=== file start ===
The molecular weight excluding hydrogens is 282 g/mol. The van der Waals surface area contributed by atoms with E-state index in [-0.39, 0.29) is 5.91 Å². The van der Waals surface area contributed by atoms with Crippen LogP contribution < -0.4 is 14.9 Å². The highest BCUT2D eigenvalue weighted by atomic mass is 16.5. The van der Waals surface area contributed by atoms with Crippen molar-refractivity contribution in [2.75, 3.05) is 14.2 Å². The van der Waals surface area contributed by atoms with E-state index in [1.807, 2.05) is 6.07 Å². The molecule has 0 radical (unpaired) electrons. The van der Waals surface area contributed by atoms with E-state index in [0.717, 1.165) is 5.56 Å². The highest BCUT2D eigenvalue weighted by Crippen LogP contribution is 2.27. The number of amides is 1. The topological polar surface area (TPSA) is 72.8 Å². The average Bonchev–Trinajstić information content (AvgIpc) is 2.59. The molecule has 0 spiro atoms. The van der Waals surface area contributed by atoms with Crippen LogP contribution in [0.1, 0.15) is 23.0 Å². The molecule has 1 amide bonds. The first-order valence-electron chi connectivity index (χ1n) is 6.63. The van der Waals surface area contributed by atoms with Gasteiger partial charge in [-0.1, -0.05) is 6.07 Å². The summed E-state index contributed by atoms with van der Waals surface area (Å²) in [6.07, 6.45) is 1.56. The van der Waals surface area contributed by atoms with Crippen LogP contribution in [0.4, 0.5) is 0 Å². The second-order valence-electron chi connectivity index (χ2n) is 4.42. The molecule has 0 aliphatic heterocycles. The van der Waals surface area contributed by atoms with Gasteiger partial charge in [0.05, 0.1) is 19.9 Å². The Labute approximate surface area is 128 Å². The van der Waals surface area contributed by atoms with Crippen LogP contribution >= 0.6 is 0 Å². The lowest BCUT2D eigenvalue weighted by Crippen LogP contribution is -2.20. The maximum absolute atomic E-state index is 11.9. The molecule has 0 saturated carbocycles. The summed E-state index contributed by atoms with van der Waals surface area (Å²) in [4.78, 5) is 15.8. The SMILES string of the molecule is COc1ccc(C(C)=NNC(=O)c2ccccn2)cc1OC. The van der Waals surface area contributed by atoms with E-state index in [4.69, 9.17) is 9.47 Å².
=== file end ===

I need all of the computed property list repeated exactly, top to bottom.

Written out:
The molecular weight excluding hydrogens is 282 g/mol. The van der Waals surface area contributed by atoms with E-state index in [-0.39, 0.29) is 5.91 Å². The van der Waals surface area contributed by atoms with Crippen LogP contribution < -0.4 is 14.9 Å². The highest BCUT2D eigenvalue weighted by atomic mass is 16.5. The van der Waals surface area contributed by atoms with Crippen molar-refractivity contribution in [2.75, 3.05) is 14.2 Å². The van der Waals surface area contributed by atoms with E-state index in [1.807, 2.05) is 6.07 Å². The molecule has 0 radical (unpaired) electrons. The van der Waals surface area contributed by atoms with E-state index in [0.717, 1.165) is 5.56 Å². The highest BCUT2D eigenvalue weighted by Crippen LogP contribution is 2.27. The number of amides is 1. The topological polar surface area (TPSA) is 72.8 Å². The average Bonchev–Trinajstić information content (AvgIpc) is 2.59. The molecule has 0 spiro atoms. The van der Waals surface area contributed by atoms with Crippen LogP contribution in [0.1, 0.15) is 23.0 Å². The molecule has 1 amide bonds. The first-order valence-electron chi connectivity index (χ1n) is 6.63. The van der Waals surface area contributed by atoms with Gasteiger partial charge in [-0.1, -0.05) is 6.07 Å². The summed E-state index contributed by atoms with van der Waals surface area (Å²) in [6.07, 6.45) is 1.56. The van der Waals surface area contributed by atoms with Crippen LogP contribution in [0.4, 0.5) is 0 Å². The second-order valence-electron chi connectivity index (χ2n) is 4.42. The molecule has 0 aliphatic heterocycles. The van der Waals surface area contributed by atoms with Gasteiger partial charge in [0.05, 0.1) is 19.9 Å². The Labute approximate surface area is 128 Å². The van der Waals surface area contributed by atoms with Crippen LogP contribution >= 0.6 is 0 Å². The lowest BCUT2D eigenvalue weighted by Crippen LogP contribution is -2.20. The maximum absolute atomic E-state index is 11.9. The molecule has 0 saturated carbocycles. The summed E-state index contributed by atoms with van der Waals surface area (Å²) in [4.78, 5) is 15.8. The SMILES string of the molecule is COc1ccc(C(C)=NNC(=O)c2ccccn2)cc1OC. The van der Waals surface area contributed by atoms with E-state index in [4.69, 9.17) is 9.47 Å².